SB 5/HB 7 Extreme Risk Firearm Protection Act

Why NM Legislators Should Vote For SB 5/ HB 7

SB 5/ HB 7 Extreme Risk Firearm Protection Act

 

 

Summary:  Introduced by Senator Cervantes and Reps. Ely and Garratt, SB 5 Extreme Risk Firearm Protection Order (ERPO) Act would allow police to legally remove firearms from individuals who are temporarily at a higher risk of violence towards themselves or others but who are not prohibited from purchasing and possessing firearms. Guns are removed immediately, but then there would be a hearing within 15 days, and the removal could not last for more than a year without another hearing.

History: In 2019, HB 83 Extreme Risk Protection Order Act passed the House 39:30, passed Senate Public Affairs, and died in Senate Judiciary where it was never scheduled for a hearing.

Why It’s Important

  • Over the past 18 years, firearm death rates in New Mexico have been consistently higher than average U.S. rates. In 2017, the New Mexico firearm death rate was 53% higher than the U.S. rate.[1] Two-thirds (66.2 % from 2013-2017) of those firearm deaths were suicides.[2]
  • In Connecticut, where an extreme risk law is in place, research showed that from 1999 through 2013, 762 risk warrants were issued and in 99% of the cases firearms were found.[3] Police removed an average of 7 guns per individual. Researchers estimate that for every 10-20 risk warrants issued, one life was saved.[4]
  • According to the Brady Campaign to Prevent Gun Violence, 42% of mass shooters exhibited warning signs. By reducing firearm access, an ERPO can create a safe opportunity for the subject to seek treatment and additional resources to address the root causes of their crisis. In Connecticut, nearly one-third of respondents received critical mental health and substance abuse treatment as a result of the extreme risk law intervention.[5]
  • Extreme risk laws have emerged as one of the most common responses to mass shootings across the country in the last decade. Americans support ERPO laws by as much as 77%, according to an August pollby American Public Media Research Lab.[6]
  • Currently, someone can be taken to the hospital for suicidal ideation and the police have no way to remove the firearm from their household before they are discharged.
  • As of September 2019, 17 states and the District of Columbia have Extreme Risk-Style Laws: California, Colorado, Connecticut, Delaware, Florida, Hawaii, Illinois, Indiana, Maryland, Massachusetts, Nevada, New Jersey, New York, Oregon, Rhode Island, Vermont, and Washington.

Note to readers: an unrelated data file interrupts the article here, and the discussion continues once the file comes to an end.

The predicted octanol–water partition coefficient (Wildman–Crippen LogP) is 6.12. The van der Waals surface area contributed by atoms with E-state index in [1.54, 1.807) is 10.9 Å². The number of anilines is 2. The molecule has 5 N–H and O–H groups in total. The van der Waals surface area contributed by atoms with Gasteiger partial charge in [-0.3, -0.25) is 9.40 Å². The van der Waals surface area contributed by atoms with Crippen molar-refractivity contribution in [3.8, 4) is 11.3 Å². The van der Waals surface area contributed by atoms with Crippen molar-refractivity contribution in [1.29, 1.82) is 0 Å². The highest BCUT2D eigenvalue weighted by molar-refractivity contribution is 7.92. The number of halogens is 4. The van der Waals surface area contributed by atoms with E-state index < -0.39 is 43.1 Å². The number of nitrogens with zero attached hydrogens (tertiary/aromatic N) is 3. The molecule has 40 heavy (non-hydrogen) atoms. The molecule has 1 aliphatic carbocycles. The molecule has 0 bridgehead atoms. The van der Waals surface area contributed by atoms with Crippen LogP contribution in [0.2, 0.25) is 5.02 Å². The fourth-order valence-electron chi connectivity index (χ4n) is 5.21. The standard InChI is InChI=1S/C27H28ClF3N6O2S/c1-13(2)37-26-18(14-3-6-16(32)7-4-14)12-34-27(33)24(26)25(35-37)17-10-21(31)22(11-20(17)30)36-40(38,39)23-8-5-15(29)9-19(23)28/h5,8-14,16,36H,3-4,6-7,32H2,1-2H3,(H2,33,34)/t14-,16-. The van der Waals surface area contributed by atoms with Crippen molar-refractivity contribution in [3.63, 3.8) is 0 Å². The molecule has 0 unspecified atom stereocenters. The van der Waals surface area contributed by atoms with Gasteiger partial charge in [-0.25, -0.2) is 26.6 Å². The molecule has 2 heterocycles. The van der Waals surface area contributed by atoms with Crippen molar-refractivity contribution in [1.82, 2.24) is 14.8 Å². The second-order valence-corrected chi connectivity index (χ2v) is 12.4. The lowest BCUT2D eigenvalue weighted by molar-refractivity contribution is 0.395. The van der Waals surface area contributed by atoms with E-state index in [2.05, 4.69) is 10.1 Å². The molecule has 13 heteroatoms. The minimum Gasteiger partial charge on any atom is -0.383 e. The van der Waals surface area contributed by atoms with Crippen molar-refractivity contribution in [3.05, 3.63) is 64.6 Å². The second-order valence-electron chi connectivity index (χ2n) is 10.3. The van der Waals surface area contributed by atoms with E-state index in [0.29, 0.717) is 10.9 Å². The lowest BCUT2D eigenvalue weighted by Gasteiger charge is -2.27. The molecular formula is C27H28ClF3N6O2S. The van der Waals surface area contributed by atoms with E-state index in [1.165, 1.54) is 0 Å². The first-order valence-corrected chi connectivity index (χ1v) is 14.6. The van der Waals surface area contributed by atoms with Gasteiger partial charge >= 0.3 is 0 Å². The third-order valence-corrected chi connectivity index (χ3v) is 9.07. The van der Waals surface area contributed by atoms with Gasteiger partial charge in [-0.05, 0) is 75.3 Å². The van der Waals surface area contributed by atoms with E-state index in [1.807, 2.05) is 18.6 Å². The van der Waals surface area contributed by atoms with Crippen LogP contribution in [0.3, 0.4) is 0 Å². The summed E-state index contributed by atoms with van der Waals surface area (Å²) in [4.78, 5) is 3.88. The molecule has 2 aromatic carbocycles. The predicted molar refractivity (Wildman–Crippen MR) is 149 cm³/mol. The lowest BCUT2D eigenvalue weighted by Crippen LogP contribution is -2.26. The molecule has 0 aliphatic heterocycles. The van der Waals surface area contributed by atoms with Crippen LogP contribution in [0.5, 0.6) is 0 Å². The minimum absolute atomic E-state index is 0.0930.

Who opposes ERPOs and why?

NRA and sheriff‘s organizations oppose this law in New Mexico, claiming a violation of the 2nd Amendment.

What are the points made by the opposition?

Opposition point: The potential for abuse is high. A family member or ex-lover could file an extreme risk protection order to retaliate against someone.

Counterpoint: The laws typically contain safeguards for gun owners so that guns aren’t removed for reasons that are unfounded.

 

Opposition point:  ERPO laws start a slippery slope to more gun control.

Counterpoint:  Mass shootings and suicide by gun are a huge problem in the United States. This law addresses only this issue and does not affect stable, law-abiding gun owners.

 

Opposition point: These laws overstate the connection between gun violence and mental illness, propagating stigma and discouraging people from seeking mental health treatment.

Counterpoint:  Studies suggest that these interventions are most commonly used to prevent suicide and are effective at doing so. Urgent, individualized interventions to reduce firearm access provide a rapid, sharply focused response when risk for imminent firearm violence is high and alternative measures, such as arrest or psychiatric hospitalization, are inappropriate or have been ineffective.[7] 

 

Opposition point:  These laws deny due process.

Opposition point:  Extreme Risk Protection Orders rely on actions by judges or other judicial officers and include due process protections.[8]

 

Supporters

Alliance for Gun Responsibility

Brady Campaign to Prevent Gun Violence

Coalition to Stop Gun Violence 

Educational Fund to Stop Gun Violence

Everytown for Gun Safety

Giffords Law Center to Prevent Gun Violence

Moms Demand Action

New Mexicans to Prevent Gun Violence

 

 

[1]   “Complete Health Indicator Report of Injury - Firearm Injury Deaths,” New Mexico Department of Health, Indicator-Based Information System (NM-IBIS). Retrieved from https://ibis.health.state.nm.us/indicator/complete_profile/InjuryFirearmDeath.html.

[2]   Ibid.

[3]  “Extreme Risk Laws,” The Educational Fund to Stop Gun Violence, Washington, D.C. Retrieved from https://efsgv.org/extreme-risk-laws/.

[4]   Ibid.

[5]   “Extreme Risk Protection Orders,” Alliance for Gun Responsibility, Seattle, WA. Retrieved from https://gunresponsibility.org/solution/erpo/.

[6]   M. Vasilogambros, “Red Flag Laws Spur Debate Over Due Process,” Sept. 4, 2019, Stateline, an initiative of The Pew Charitable Trusts. Retrieved from https://www.pewtrusts.org/en/research-and-analysis/blogs/stateline/2019/09/04/red-flag-laws-spur-debate-over-due-process.

[7]  G. Wintemute MD, MPH, et al, “Extreme Risk Protection Orders Intended to Prevent Mass Shootings: A Case Series,” Nov. 5, 2019,  Annals of Internal Medicine, American College of Physicians, Philadelphia, PA. Retrieved from https://annals.org/aim/fullarticle/2748711/extreme-risk-protection-orders-intended-prevent-mass-shootings-case-series.

[8]  Ibid.

 

Supporters

Alliance for Gun Responsibility

Brady Campaign to Prevent Gun Violence

Coalition to Stop Gun Violence 

Educational Fund to Stop Gun Violence

Everytown for Gun Safety

Giffords Law Center to Prevent Gun Violence

Moms Demand Action

New Mexicans to Prevent Gun Violence

 

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